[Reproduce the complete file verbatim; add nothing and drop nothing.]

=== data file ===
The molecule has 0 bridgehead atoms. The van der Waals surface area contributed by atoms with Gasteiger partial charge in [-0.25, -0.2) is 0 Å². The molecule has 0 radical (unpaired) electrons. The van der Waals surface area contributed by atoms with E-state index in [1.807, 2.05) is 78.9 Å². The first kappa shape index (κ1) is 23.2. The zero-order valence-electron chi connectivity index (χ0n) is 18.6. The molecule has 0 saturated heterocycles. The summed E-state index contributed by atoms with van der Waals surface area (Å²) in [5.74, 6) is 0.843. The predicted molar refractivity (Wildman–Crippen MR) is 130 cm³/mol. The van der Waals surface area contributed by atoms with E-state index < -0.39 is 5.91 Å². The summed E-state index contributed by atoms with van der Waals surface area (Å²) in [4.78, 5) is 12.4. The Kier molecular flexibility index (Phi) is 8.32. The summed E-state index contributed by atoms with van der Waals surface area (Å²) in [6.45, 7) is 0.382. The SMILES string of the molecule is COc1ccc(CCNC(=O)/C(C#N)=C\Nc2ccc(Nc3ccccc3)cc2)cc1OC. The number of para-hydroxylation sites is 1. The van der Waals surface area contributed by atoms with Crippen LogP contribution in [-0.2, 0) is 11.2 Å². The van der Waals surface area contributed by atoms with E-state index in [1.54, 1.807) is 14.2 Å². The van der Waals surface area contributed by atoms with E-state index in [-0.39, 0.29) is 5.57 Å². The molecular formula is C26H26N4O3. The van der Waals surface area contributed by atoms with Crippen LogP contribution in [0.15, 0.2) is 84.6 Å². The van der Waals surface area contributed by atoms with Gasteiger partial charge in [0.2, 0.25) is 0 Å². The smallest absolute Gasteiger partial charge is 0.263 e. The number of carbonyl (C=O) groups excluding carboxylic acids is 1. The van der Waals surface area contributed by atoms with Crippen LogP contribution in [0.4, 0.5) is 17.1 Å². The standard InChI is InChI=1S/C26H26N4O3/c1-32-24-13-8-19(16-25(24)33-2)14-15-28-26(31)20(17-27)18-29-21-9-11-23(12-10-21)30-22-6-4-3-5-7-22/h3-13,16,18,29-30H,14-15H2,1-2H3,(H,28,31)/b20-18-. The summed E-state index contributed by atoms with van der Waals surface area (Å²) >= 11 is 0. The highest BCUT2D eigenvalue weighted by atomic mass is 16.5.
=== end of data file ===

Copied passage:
The molecule has 0 bridgehead atoms. The van der Waals surface area contributed by atoms with Gasteiger partial charge in [-0.25, -0.2) is 0 Å². The molecule has 0 radical (unpaired) electrons. The van der Waals surface area contributed by atoms with E-state index in [1.807, 2.05) is 78.9 Å². The first kappa shape index (κ1) is 23.2. The zero-order valence-electron chi connectivity index (χ0n) is 18.6. The molecule has 0 saturated heterocycles. The summed E-state index contributed by atoms with van der Waals surface area (Å²) in [5.74, 6) is 0.843. The predicted molar refractivity (Wildman–Crippen MR) is 130 cm³/mol. The van der Waals surface area contributed by atoms with E-state index < -0.39 is 5.91 Å². The summed E-state index contributed by atoms with van der Waals surface area (Å²) in [4.78, 5) is 12.4. The Kier molecular flexibility index (Phi) is 8.32. The summed E-state index contributed by atoms with van der Waals surface area (Å²) in [6.45, 7) is 0.382. The SMILES string of the molecule is COc1ccc(CCNC(=O)/C(C#N)=C\Nc2ccc(Nc3ccccc3)cc2)cc1OC. The number of para-hydroxylation sites is 1. The van der Waals surface area contributed by atoms with Crippen LogP contribution in [-0.2, 0) is 11.2 Å². The van der Waals surface area contributed by atoms with E-state index in [1.54, 1.807) is 14.2 Å². The van der Waals surface area contributed by atoms with E-state index in [-0.39, 0.29) is 5.57 Å². The molecular formula is C26H26N4O3. The van der Waals surface area contributed by atoms with Crippen LogP contribution in [0.15, 0.2) is 84.6 Å². The van der Waals surface area contributed by atoms with Gasteiger partial charge in [0.2, 0.25) is 0 Å². The smallest absolute Gasteiger partial charge is 0.263 e. The number of carbonyl (C=O) groups excluding carboxylic acids is 1. The van der Waals surface area contributed by atoms with Crippen LogP contribution in [0.4, 0.5) is 17.1 Å². The standard InChI is InChI=1S/C26H26N4O3/c1-32-24-13-8-19(16-25(24)33-2)14-15-28-26(31)20(17-27)18-29-21-9-11-23(12-10-21)30-22-6-4-3-5-7-22/h3-13,16,18,29-30H,14-15H2,1-2H3,(H,28,31)/b20-18-. The summed E-state index contributed by atoms with van der Waals surface area (Å²) >= 11 is 0. The highest BCUT2D eigenvalue weighted by atomic mass is 16.5.